If you don’t have time to read the 800-page National Climate Assessment report that came out yesterday, here’s the takeaway for more than 50 million Americans with allergy and asthma: their already terrible symptoms are about to get worse.
According to the American College of Allergy, Asthma and Immunology (ACAAI), extreme climate changes, such as temperature increases, wildfires and superstorms can wreak havoc among allergy and asthma sufferers. Here’s how:
• Length of the growing season. Warmer temperatures will lead to longer growing seasons, a good thing for famers and gardeners, but it could mean increased misery for allergy sufferers because it escalates the time pollen and mold are present. These allergens can also lead to more asthma attacks among asthma sufferers.
• Erratic weather. If weather fluctuates greatly between warm and cold spells, it can result in more intense periods of pollen release during warm temperatures when plants take the cue to grow and release pollen. Once allergy sufferers are exposed to pollen, their immune system is primed to react to the allergens, meaning there will be little relief even if temperatures cool down.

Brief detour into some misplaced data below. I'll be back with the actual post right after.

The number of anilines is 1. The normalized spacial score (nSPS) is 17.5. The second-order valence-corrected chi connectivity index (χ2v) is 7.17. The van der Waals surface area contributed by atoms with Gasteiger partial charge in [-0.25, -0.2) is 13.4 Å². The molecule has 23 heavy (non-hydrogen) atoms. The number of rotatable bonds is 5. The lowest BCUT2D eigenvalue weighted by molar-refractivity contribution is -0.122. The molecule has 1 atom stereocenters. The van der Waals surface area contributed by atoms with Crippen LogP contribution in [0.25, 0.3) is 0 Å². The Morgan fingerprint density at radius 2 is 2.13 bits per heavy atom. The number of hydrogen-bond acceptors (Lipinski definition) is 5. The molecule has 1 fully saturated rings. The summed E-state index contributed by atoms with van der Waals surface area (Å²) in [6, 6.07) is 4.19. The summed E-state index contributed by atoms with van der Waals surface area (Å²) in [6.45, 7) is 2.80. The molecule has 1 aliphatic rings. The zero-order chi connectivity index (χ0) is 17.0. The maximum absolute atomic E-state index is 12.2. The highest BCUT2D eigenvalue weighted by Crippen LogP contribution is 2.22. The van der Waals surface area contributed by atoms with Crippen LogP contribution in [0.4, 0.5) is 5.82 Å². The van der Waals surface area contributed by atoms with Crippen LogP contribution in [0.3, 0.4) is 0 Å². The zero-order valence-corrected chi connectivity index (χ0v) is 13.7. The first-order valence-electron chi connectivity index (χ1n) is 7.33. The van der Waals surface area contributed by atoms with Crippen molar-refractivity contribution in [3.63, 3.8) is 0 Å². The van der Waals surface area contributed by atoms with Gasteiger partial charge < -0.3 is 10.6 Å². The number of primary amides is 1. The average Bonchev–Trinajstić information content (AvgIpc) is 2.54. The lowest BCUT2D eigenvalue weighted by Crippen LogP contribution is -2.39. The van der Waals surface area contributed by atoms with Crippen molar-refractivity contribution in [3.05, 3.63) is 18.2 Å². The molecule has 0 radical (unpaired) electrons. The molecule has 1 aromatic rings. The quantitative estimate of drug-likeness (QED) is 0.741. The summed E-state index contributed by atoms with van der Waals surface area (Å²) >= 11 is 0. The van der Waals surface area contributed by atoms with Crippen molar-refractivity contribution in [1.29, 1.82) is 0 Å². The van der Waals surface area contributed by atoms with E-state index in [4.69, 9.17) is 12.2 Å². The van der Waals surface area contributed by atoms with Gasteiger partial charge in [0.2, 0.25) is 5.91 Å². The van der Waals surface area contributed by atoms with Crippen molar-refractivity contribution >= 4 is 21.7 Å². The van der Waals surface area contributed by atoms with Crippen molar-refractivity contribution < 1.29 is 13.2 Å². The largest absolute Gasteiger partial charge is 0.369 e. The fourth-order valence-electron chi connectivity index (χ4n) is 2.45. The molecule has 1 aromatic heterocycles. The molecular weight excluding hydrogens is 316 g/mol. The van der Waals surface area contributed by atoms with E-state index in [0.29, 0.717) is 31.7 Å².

• Rainfall. Rain can be either a good thing or a bad thing for allergy sufferers, depending on when it happens. The worst allergy seasons are often preceded by rainfall, which promotes rapid plant growth later on. But rain can also provide a much-needed respite for those with allergies, as a heavy rainfall can help clear the air of pollen. Thunderstorms, hurricanes and other extreme weather conditions can also lead to asthma attacks for some of the 26 million Americans with asthma.
• Wind. Dry and windy weather is not kind to people with allergies, as the wind spreads pollen and mold. Cold, windy weather or sudden weather changes are also asthma triggers.
• Wildfires. The National Climate Assessment claims that increased drought in the west will lead to more wildfires. The tremendous amount of smoke generated from such fires can act as an irritant for many asthma sufferers, resulting in asthma attacks.
“This report raises a lot of concern for Americans, especially those who suffer from conditions that are worsened with severe weather or climate change,” said allergist Clifford Bassett, MD, ACAAI fellow. “Allergy and asthma can strike at any age. Even those who have never had symptoms can suddenly develop the conditions, especially as these climate changes continue.”
Dr. Bassett and other ACAAI allergists are available to chat about how the recent release of the National Climate Assessment can affect those with allergy and asthma.